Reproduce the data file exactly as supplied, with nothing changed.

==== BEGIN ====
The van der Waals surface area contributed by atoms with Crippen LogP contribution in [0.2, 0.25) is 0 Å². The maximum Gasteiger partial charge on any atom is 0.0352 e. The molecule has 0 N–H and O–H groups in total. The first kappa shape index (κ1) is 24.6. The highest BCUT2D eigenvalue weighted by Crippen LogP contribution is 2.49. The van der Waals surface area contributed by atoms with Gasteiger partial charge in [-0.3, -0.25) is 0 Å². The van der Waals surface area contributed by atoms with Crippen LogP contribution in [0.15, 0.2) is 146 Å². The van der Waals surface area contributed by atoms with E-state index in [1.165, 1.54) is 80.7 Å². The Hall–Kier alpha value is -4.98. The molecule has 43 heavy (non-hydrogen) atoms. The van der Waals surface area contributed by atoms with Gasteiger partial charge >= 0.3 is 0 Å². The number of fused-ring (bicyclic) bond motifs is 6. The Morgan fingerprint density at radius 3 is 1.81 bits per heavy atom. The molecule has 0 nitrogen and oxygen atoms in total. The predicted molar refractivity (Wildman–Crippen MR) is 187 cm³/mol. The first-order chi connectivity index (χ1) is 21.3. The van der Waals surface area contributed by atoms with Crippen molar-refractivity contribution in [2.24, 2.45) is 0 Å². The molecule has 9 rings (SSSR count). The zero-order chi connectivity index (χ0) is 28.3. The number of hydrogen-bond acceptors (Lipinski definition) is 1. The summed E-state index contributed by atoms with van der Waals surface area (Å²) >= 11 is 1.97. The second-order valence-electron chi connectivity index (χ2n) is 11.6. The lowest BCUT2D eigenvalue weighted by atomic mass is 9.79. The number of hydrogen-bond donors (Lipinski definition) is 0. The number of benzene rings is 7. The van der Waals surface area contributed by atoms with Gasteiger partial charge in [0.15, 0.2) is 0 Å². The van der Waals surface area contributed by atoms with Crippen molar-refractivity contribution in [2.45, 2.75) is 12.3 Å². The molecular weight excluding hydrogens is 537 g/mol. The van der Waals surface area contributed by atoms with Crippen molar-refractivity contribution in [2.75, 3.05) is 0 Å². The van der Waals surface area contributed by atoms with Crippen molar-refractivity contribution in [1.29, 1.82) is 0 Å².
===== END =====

The van der Waals surface area contributed by atoms with Crippen LogP contribution in [0.2, 0.25) is 0 Å². The maximum Gasteiger partial charge on any atom is 0.0352 e. The molecule has 0 N–H and O–H groups in total. The first kappa shape index (κ1) is 24.6. The highest BCUT2D eigenvalue weighted by Crippen LogP contribution is 2.49. The van der Waals surface area contributed by atoms with Gasteiger partial charge in [-0.3, -0.25) is 0 Å². The van der Waals surface area contributed by atoms with Crippen LogP contribution in [0.15, 0.2) is 146 Å². The van der Waals surface area contributed by atoms with E-state index in [1.165, 1.54) is 80.7 Å². The Hall–Kier alpha value is -4.98. The molecule has 43 heavy (non-hydrogen) atoms. The van der Waals surface area contributed by atoms with Gasteiger partial charge >= 0.3 is 0 Å². The number of fused-ring (bicyclic) bond motifs is 6. The Morgan fingerprint density at radius 3 is 1.81 bits per heavy atom. The molecule has 0 nitrogen and oxygen atoms in total. The predicted molar refractivity (Wildman–Crippen MR) is 187 cm³/mol. The first-order chi connectivity index (χ1) is 21.3. The van der Waals surface area contributed by atoms with Crippen molar-refractivity contribution in [2.24, 2.45) is 0 Å². The molecule has 9 rings (SSSR count). The zero-order chi connectivity index (χ0) is 28.3. The number of hydrogen-bond acceptors (Lipinski definition) is 1. The summed E-state index contributed by atoms with van der Waals surface area (Å²) >= 11 is 1.97. The second-order valence-electron chi connectivity index (χ2n) is 11.6. The lowest BCUT2D eigenvalue weighted by atomic mass is 9.79. The number of hydrogen-bond donors (Lipinski definition) is 0. The number of benzene rings is 7. The van der Waals surface area contributed by atoms with Gasteiger partial charge in [0.15, 0.2) is 0 Å². The van der Waals surface area contributed by atoms with Crippen molar-refractivity contribution in [2.45, 2.75) is 12.3 Å². The molecular weight excluding hydrogens is 537 g/mol. The van der Waals surface area contributed by atoms with Crippen molar-refractivity contribution in [2.75, 3.05) is 0 Å². The van der Waals surface area contributed by atoms with Crippen molar-refractivity contribution in [1.29, 1.82) is 0 Å².